On November 2nd I was treated to the hardest hitting set of music I’ve ever seen as Run The Jewels delivered a blistering hour of dazzling rhymes and thumping beats. Walking out to the aptly chosen tune of “We Are the Champions”, Run The Jewels opened the set with their self-titled song, “Run the Jewels”. The crowd went berserk as El-P and Killer Mike exchanged lines at Tommy gun speed with surgical precision. Continuing their triumphant start, the duo continued with songs from their fantastic new LP, Run The Jewels 2, such as “Oh My Darling Don’t Cry” and “All My Life” that fired up the crowd in astonishing fashion. The album had only been out for a week and a half and yet the crowd had already memorized every word, singing along with absolute tenacity, a feat I’ve seen few artists inspire in their fans.
Other songs like “Sea Legs” and “DDFH” displayed the perfect synchronicity between the two that, in turn, further incited rabid reactions from the audience. That’s the beautiful thing about Run The Jewels at the moment; they’re riding a wave of well-earned fanaticism from the music community without losing who they are. El-P is still the gruff, politically-paranoid New Yorker spitting bars dripping with vitriol and Killer Mike is still the delightful, eloquent southern-fried wonder that we’ve grown to love and watching them perform together was nothing short of hip hop paradise. Rather than dwelling in homogeneity and predictability that’s occurred in other super groups and collaborations the two built upon their strengths and quite simply enjoyed themselves. It may seem like an odd thing to highlight in a performance but it brought that extra touch to an already flawless performance that made it all the more special.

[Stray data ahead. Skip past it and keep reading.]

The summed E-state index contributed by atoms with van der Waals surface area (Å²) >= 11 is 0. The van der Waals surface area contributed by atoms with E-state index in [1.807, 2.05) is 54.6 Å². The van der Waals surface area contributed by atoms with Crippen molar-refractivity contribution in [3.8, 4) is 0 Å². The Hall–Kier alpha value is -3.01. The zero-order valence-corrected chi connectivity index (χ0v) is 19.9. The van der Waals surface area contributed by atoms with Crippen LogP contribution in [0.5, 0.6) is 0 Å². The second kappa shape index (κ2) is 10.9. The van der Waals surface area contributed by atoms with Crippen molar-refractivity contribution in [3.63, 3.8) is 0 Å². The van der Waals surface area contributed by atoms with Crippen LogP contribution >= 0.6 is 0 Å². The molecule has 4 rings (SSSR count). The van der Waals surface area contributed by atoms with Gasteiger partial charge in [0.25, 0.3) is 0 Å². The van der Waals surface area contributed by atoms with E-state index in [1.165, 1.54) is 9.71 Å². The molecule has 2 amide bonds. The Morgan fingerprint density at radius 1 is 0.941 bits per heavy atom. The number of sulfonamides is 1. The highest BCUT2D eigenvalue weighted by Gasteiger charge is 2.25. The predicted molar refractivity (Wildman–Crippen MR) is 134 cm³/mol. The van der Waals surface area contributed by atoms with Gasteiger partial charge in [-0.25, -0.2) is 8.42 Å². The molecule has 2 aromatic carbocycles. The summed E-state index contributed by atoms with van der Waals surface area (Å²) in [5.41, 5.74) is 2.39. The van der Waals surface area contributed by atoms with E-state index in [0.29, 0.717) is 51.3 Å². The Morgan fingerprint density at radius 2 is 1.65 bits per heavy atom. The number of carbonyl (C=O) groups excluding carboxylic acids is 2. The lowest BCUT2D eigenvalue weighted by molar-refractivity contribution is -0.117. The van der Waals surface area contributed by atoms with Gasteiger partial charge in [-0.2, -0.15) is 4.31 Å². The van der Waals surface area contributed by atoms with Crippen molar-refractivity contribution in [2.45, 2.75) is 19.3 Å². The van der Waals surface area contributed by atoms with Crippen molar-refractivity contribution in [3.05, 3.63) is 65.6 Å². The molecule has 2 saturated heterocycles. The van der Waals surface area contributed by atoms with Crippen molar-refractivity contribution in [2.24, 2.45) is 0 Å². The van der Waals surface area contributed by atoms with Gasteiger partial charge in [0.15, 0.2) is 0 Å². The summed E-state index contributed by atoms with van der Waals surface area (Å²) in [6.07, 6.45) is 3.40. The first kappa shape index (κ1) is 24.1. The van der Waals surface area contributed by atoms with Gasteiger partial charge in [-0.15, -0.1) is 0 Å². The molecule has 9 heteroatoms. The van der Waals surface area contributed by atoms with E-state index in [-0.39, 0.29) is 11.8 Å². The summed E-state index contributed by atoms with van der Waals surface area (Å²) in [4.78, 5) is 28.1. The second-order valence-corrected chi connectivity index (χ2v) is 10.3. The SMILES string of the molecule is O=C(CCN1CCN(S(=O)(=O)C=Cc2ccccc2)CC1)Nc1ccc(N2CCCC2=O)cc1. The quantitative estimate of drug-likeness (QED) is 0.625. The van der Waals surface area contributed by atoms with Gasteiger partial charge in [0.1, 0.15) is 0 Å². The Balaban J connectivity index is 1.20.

This wasn’t the first time I’d gone to see a concert in Charlottesville. I’d once traveled there to attend a Metallica concert in my early teens, enjoying prime nosebleed seats with my ever-patient father as we witnessed bombastic stage production and classics like “Enter Sandman”. It was an awe-inspiring performance that left me nothing short of entranced for its duration. For a while I’d considered that the best show I’d ever seen as Metallica was my absolute favorite band at that time (and even that’s probably an understatement). Unfortunately, years later, somewhat more musically cynical, and far less of an awkward Metallica geek I often find it harder and harder to experience that same sense of wonder when I see artists play live. However, on a smaller stage with none of the bells and whistles, Run The Jewels managed to do the impossible. They restored my inner 14 year old.